• Santa Cruz Post Acute received its first round of vaccines on Dec. 29 — one of the earliest in the county — which enabled it to receive booster shots Jan. 19. Rusty Greiner, an administrator at the facility, said it was a relief. Twenty residents of Santa Cruz Post Acute died from COVID-related causes during the pandemic — the highest of any facility in the county.

All 20 deaths of Santa Cruz Post Acute residents occurred before the first week of January, according to county data. 

“I now live with an assurance that we can protect our residents that much more,” Greiner said. “I find great comfort in that.” He noted that Santa Cruz Post Acute still enforces strict pandemic precautions such as social distancing and masking. “We should be protected from a large-scale outbreak,” he said.

  • Dominican Oaks, a Live Oak retirement community and senior care facility owned by Dignity Health, received its first vaccines Dec. 31. The vaccines came from Dignity Health’s share, not the federal pharmacy program, a Dignity Health spokesman said.  
Why the wait?

Pharmacy leaders, county health officials and nursing home administrators tell different stories about why it’s taken so long to inoculate the people seemingly most at risk of COVID related death.

Santa Cruz County health officers said publicly in December that nursing home vaccine distribution was being handled by the pharmacy program. Ghilarducci, the county’s deputy health officer, said Jan. 14 that he was “frustrated” by the federal program’s “slow rollout” to nursing homes and assisted living facilities. He said county health leaders decided not to assist with vaccine supply in part because the state would not reimburse the county. Supply was limited. 

“We unfortunately have to make this decision, if we do go ahead and do it ourselves, that we are OK with losing that vaccine and not having it available elsewhere,” Ghilarducci said. “So the vaccine that gets allocated to them is essentially lost to us.”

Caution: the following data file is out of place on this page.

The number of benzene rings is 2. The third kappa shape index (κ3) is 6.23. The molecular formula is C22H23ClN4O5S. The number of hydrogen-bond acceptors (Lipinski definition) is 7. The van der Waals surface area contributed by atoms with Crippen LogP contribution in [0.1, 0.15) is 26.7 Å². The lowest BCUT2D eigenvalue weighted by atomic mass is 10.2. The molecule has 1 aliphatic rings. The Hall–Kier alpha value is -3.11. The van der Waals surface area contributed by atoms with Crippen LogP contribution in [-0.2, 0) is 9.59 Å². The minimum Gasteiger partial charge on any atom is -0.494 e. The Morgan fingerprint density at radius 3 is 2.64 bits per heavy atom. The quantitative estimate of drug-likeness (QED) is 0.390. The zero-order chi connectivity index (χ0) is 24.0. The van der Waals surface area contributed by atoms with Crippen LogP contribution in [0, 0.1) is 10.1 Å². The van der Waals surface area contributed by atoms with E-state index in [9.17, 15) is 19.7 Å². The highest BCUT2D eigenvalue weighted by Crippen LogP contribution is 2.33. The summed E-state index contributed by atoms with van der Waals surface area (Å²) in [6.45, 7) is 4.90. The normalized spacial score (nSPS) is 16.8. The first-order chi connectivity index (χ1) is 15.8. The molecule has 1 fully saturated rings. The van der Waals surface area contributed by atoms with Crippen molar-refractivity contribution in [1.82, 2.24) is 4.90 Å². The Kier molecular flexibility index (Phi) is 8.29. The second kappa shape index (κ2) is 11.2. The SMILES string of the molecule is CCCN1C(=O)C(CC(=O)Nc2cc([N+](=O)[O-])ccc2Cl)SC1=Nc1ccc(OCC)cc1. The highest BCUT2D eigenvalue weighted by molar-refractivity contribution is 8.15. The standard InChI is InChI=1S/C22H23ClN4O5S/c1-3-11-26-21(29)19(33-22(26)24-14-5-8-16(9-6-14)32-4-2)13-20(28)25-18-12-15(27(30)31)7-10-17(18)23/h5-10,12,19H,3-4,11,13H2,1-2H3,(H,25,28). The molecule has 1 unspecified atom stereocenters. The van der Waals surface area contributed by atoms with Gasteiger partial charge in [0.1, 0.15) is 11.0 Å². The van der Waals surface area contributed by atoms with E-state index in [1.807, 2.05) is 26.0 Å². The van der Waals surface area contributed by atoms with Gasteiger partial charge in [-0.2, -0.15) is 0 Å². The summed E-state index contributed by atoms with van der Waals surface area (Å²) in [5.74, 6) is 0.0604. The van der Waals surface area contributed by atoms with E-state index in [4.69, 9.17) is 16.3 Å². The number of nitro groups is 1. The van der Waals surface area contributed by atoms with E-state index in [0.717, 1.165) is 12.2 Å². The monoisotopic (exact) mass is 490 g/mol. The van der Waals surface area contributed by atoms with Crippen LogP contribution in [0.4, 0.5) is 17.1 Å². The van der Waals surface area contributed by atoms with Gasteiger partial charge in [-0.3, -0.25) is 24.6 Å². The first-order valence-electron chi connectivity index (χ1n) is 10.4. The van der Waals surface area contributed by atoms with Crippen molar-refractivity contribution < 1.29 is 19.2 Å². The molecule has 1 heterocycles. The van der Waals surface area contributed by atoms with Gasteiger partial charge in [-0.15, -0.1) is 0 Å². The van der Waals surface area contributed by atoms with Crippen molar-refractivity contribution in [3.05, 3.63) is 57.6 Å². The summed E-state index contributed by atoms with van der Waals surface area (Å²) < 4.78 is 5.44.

The slow start is one reason why Los Angeles County opted out of the federal pharmacy program for their skilled-nursing facilities, believing they could allocate vaccines themselves more efficiently.

Newel, the Santa Cruz County health officer, said that by the time the county had access to the vaccine in mid-December, all seven skilled nursing facilities had endured outbreaks, which played into her decision not to assist with vaccine supply.

“The vast majority of the nursing home residents and all of the nursing homes were already infected and had immunity that we knew would last for 90 days,” Newel said.

“If we had given away 3,000 or so of our vaccines for the community, that would have meant 3,000 (county residents age) 75-plus that wouldn’t have gotten their vaccine,” Newel said. “So there may have been deaths in that group as well,” Newel said Feb. 25. “These decisions are really difficult.”

The federal pharmacy program operates independently from the county. It answers to federal and state officials with little local oversight. 

In October, long-term care facilities were surveyed on which pharmacy they preferred. They were also offered to opt out of the pharmacy program and work with local clinics directly. The vaccines from Moderna and Pfizer require two doses: the initial vaccination shot, and a second booster shot three to four weeks later. 

Pharmacy representatives visited each care facility three times with a three-week delay between visits, CVS representatives said. The third visit was to provide booster shots for anyone who missed the first clinic and received their first dose at the second clinic.

State leaders mentioned the pharmacy program timeline publicly. But it’s unclear why the program wasn’t authorized to begin earlier — when the first vaccinations in Santa Cruz County occurred on Dec. 16. Also unclear is why the earliest start date for nursing homes was Dec. 28 and assisted-living facilities Jan. 11, even though they belonged to the same high-priority tier. 

Frustration at senior homes

In Santa Cruz County, many leaders of senior care facilities said they didn’t know those dates and expected vaccines sooner. Some felt left in the dark, administrators told Santa Cruz Local.

At Hanover Guest Home, an assisted living facility in Santa Cruz, administrator Stephanie Means said she and others “worked for two months to get [the vaccine] here.”